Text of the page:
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Seeking clarity from Fed's Powell? Good luck with that

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Seeking clarity from Fed's Powell? Good luck with that
FILE PHOTO: Federal Reserve Chair Jerome Powell holds a news conference following the Federal Reserve's two-day Federal Open Market Committee Meeting in Washington, U.S., July 31, 2019. REUTERS/Sarah Silbiger   -   Copyright  Sarah Silbiger(Reuters)
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By Ann Saphir, Howard Schneider and Trevor Hunnicutt

JACKSONHOLE, Wyo. (Reuters) – When Federal Reserve Chair Jerome Powell speaks in Jackson Hole, Wyoming, on Friday, traders will comb through his remarks for clues on whether the U.S. central bank will deliver more rate cuts this year.

They may be disappointed.

For all his reputation as the most plain-spoken person to run the U.S. central bank in decades, if not ever, Powell may be reluctant in his remarks to fellow central bankers at this year’s Kansas City Fed economic symposium to say much about where rates will go. The reason: he may not actually know, and does not want to get locked in.

Fellow Fed policymakers, even those who supported July’s rate cut, are signalling reluctance to do more, with Philadelphia Fed chief Patrick Harker calling for a wait-and-see approach and Dallas Fed chief Robert Kaplan saying he is “open minded” but would “like to avoid having to take further action.”

Since the Fed cut rates in July, the U.S. economic picture has darkened.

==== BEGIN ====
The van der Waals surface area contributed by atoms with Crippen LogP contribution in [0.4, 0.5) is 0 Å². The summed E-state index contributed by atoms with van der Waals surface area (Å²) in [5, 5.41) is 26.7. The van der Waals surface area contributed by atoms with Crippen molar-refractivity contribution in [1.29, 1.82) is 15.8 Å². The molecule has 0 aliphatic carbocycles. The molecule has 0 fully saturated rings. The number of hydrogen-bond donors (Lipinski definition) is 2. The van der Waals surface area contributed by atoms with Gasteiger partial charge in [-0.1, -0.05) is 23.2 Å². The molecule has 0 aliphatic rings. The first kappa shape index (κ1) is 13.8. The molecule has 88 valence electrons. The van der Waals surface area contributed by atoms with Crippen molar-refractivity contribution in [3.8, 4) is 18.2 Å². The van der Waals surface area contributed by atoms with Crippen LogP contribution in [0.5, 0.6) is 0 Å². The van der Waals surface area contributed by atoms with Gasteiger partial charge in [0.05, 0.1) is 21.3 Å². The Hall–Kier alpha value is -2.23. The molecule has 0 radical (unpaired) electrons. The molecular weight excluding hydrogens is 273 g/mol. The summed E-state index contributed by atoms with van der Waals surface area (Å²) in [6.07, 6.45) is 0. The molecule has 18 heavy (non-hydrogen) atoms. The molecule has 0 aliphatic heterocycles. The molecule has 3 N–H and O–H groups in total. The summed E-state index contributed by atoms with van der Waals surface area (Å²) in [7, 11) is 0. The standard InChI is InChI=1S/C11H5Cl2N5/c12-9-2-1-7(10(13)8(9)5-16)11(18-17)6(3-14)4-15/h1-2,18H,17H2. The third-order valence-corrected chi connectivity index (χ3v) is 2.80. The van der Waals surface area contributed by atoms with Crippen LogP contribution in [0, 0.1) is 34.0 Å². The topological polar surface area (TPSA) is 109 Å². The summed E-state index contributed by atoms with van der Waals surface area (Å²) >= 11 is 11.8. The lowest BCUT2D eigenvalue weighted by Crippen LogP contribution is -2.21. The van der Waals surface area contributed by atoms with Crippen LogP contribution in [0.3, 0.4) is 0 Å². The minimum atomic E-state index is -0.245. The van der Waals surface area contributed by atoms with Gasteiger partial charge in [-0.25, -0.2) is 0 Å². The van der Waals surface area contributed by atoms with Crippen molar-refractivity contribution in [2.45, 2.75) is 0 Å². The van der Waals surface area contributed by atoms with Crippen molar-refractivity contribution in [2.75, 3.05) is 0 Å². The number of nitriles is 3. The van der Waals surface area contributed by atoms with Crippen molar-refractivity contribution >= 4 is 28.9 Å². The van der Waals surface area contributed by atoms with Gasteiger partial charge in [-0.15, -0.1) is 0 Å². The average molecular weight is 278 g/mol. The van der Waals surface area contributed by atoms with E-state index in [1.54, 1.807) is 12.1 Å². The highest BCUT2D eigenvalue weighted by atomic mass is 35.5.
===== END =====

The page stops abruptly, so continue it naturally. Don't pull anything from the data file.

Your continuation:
New threats by President Donald Trump to impose additional tariffs on China, and then a decision to defer some of those new taxes until December, are boosting already heightened uncertainty for businesses.

U.S. factory activity is on the decline.

Globally, dozens of central banks are cutting rates and some economies look poised to fall into recession.

Finally, in a signal that investors are increasingly worried about a U.S. recession, yields on 2-year Treasuries sank below those 10-year debt on Thursday in yet another “yield curve inversion.”

At the same time, labour markets remain strong and consumers continue to spend at stores and online.

Part of the reason the yield curve inverted is because the U.S. economy remains so much stronger than much of Europe: investors would rather have “safe” U.S. Treasuries, even with their dropping yields, than say, German bonds with a negative yield. [For a graphic, see]

Beyond the conflicting economic data, dire market signals and dissent from within the Fed, Powell may also want to lay low to avoid attracting even more vitriol than he already has as the first Fed chief to be publicly called “clueless” by the president who appointed him.

“The Economy is doing really well. The Federal Reserve can easily make it Record Setting!,” Trump said on Twitter on Thursday. “Be early (for a change), not late. Let America win big, rather than just win!”

Even if Powell sticks to a set piece, characterizing last month’s move as a “mid-cycle” adjustment and preserving his options going forward, he could still disappoint markets and court even more turbulence.

Investors though, have high hopes that the Fed will stimulate the economy, placing overwhelming bets that the central bank will lower borrowing costs again at its Sept. 17-18 policy meeting.

(Reporting by Ann Saphir, Howard Schneider and Trevor Hunnicutt; Editing by Dan Grebler)

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